Advice on saying goodbye to your pet
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Advice on saying goodbye to your pet

Death is always a difficult topic to talk about, and grief is often such a personal journey. When the time comes to say goodbye to that loyal friend who’s been by your side for a number of years, it can be heartbreaking. It’s often hard to describe to others what you’re feeling and dealing with the practicalities can leave you feeling overwhelmed.

Ultimately, you could be making that final decision for your pet to end their life, and that responsibility weighs heavily on many of us. There are some steps you can take to prepare yourself, although we can never fully prepare for the complexities of grief. Here we explore some ideas to help you get ready for that most difficult moment in you and your pet’s relationship:

Make practical decisions ahead of time

Just as with human death rituals, there are various ways to say goodbye to your pet. Have a chat with your vet ahead of time to find out what options are available and try to decide what you’d like to do when the time comes. When you’re grieving it can be really hard to make practical decisions, so it’s better to do it with a clear head. Check if there are local laws about burials or scattering of ashes. Find out how much each option costs so as to prepare financially as well. You can usually opt for a communal or private cremation, and there may even be a pet cremation service provider nearby who can offer a memorial service too.

Check your pet insurance

Some pet insurance plans cover euthanasia, cremation and burial expenses, but many don’t. Check your insurance plan carefully so that you’re prepared for any expenses when the time comes. When you bought your insurance, it may have stated that it included these expenses but some companies invalidate this after the dog reaches a certain age, so be vigilant when looking at your policy. Especially if you have a larger breed of dog, the costs of euthanasia, cremation and burial can add up. Again, it helps to think this through ahead of time so that you’re not shocked by vet bills, nor making big financial decisions when you’re grieving a loss.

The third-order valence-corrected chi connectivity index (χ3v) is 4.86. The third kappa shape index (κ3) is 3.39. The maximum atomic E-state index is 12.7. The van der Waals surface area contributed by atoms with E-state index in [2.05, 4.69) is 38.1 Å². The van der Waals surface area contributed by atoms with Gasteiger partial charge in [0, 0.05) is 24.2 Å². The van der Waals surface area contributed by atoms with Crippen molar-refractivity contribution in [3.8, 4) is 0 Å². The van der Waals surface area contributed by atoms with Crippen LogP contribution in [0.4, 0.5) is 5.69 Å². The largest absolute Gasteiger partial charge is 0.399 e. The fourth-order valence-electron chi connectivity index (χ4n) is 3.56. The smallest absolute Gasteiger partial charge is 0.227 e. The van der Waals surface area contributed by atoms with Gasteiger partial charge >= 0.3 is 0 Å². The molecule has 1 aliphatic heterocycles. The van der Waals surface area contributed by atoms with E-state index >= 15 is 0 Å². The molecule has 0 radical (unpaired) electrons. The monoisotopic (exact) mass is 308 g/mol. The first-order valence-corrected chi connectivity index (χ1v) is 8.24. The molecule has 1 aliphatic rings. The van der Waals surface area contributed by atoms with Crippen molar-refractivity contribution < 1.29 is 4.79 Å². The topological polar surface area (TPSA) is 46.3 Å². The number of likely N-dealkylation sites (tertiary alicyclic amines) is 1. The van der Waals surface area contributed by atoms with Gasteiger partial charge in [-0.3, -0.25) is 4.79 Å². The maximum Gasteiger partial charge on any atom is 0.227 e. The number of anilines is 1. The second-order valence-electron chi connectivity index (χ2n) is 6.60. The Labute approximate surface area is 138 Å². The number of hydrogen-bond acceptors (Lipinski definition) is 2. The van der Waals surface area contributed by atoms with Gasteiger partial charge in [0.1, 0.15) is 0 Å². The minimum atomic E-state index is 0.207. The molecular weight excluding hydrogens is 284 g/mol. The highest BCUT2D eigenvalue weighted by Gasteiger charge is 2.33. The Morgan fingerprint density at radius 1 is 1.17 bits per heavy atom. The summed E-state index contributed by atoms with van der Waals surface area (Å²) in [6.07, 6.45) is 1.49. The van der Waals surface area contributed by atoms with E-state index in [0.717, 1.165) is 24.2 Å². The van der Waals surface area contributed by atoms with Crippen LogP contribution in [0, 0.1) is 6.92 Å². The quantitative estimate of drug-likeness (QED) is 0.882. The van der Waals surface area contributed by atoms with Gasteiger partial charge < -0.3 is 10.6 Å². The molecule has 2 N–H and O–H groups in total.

Find the words to comfort your family

You might have children in the family and the death of a pet can be a very upsetting experience for them. Try to find the right words to express what’s happened. Death is a natural part of life and for children, having a pet pass away may be their first exposure to this harsh reality. Be honest with them, but allow them to express their love and affection for their pet in any way that feels right to them. Organise a small memorial service in the garden or in the deceased pet’s favourite spot. Share all your good memories and some words or songs that remind you of your family member who’s gone. It’s important to mark the passing, for children to understand what’s happened and to come to terms with it.

Stay with your pet until the end

When your best friend leaves this world, there’s nothing more compassionate you can do for them than be by their side. It’s hard. There may even be feelings of guilt cropping up because you’ve ultimately had to make the decision to euthanise. But, try not to let that overpower your decision to be with them. It’ll comfort them and quell their fear to know you’re beside them, reassuring them, stroking their fur, just as you’ve always done. Let them hear your voice as they slip away. Of course, the death may occur naturally in which case there’s no way to know the moment is coming, but if you feel it might be soon try to make the effort to stay close.

Pet bereavement services

The death of a much-loved pet can be (and usually is) utterly heartbreaking. In many cases, it’s said to be more painful than a human death. We all know pets are incredibly special and there’s a close bond that forms over years. We don’t argue with our pets, we purely receive unconditional love. And then it’s gone. So it’s no surprise that many of us can struggle with the grief. If you find that you’re not bouncing back after the bereavement, there are specialist services you can contact to seek some help and advice. Often we just need someone to talk to who isn’t going to brush it off; it’s frequently dismissed as less valid than grief for a human. Coincidentally, pet bereavement services also provide advice for animals who are grieving the loss of their owner.

The loss of a pet is always heart wrenching and thinking through the practical and emotional tools for dealing with it ahead of time can help ease the pain. It might not mend your broken heart completely, but it’ll provide a slight cushion through that hardest of times.

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